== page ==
Man Convicted In Domestic Violence Case Gets 14 Years

By Guy Leonard, County Times

LEONARDTOWN, Md. (July 30, 2008)—Carrington Raphael Carter, 35, will spend the next 14 years in prison for assaulting and stalking his estranged girlfriend in a domestic violence case where Carter repeatedly ignored warnings to stay away from the victim.

Circuit Court Judge C. Clarke Raley sentenced Carter to eight years in prison July 18 while Judge Michael J. Stamm had sentenced the defendant to six years the prior week for a separate conviction in the same case.

Assistant State’s Attorney Daniel White argued for the stiffest sentence possible under the guidelines — 18 to 25 years — for attempting to break into Alice Wolinski’s trailer Aug. 14 of last year and other charges.

“This happened in Alice Wolinski’s home; it was a rundown trailer but it was her home,” White said. “He went in her home and attacked her there.

Carter was charged with beating the victim June 13 of last year in her trailer and was again charged with attempting to break into her trailer for the Aug. 14 incident.

In that case, police said that after trying to break in through the door was unsuccessful, Carter pushed the air conditioning unit back through the window of Wolinski’s trailer to gain entry.

Wolinski tried unsuccessfully to stop Carter and suffered cuts to her face and arms from shattered glass.

Between the two incidents, Carter was also charged with harassing and stalking the victim via repeated cell phone calls.

Carter’s defense attorney Sean Moran said while the case was serious, Wolinski would often get back together with Carter after incidents had subsided, where they would both engage in abusing alcohol and drugs.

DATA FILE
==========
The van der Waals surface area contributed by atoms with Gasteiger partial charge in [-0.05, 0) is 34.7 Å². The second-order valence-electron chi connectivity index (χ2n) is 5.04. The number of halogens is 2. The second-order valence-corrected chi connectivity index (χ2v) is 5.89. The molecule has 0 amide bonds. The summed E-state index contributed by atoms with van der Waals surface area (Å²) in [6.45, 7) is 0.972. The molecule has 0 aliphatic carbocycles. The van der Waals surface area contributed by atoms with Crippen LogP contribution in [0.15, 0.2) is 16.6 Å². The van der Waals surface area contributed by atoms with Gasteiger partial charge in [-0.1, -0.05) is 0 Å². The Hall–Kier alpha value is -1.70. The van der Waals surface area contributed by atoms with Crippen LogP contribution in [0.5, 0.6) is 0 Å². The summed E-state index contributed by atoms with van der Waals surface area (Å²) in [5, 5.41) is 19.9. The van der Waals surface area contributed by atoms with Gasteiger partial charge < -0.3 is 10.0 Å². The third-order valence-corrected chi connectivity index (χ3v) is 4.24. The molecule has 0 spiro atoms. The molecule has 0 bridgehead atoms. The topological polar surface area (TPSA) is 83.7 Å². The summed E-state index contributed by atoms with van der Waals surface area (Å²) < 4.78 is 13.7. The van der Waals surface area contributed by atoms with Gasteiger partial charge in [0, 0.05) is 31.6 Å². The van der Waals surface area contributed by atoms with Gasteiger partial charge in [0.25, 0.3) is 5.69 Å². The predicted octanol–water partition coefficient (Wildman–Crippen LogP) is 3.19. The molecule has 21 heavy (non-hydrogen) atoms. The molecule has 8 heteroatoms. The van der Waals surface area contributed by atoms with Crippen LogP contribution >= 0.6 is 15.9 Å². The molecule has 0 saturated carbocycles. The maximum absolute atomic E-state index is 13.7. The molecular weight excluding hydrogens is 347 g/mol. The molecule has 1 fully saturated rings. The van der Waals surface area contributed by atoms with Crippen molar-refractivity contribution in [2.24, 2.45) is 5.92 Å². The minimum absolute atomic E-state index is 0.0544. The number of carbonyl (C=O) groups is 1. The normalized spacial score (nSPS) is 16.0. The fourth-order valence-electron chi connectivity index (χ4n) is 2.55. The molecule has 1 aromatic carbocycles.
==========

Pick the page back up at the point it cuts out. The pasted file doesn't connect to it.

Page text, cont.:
Carter also had seven charges of drunken driving on his record.

“It’s a series of minor events that give a major record,” Moran said of his client before the domestic violence case.

Judge Raley said that Carter, who held a steady job and paid child support for four children from other relationships, was different from many defendants convicted of violent crime but his crimes were serious nonetheless.

“What we have here is an egregious rejection of the tools designed to prevent domestic violence,” Judge Raley said. “And the jury took a very dim view of the actions of Mr. Carter.”

Carter showed some remorse for his crimes.

“I do have a problem with alcohol and drugs,” he said. “This is not what I set out to do, to commit this crime.”

Judge Raley said Carrington’s case was “an extremely serious one” but the facts of the case did not merit the stiff penalty the defendant could have received.

“If I follow the guidelines, he’s done, there’s no hope,” Judge Raley said.

To Carter he said, “You have 14 years to go. It’s enough under the facts of the case.”

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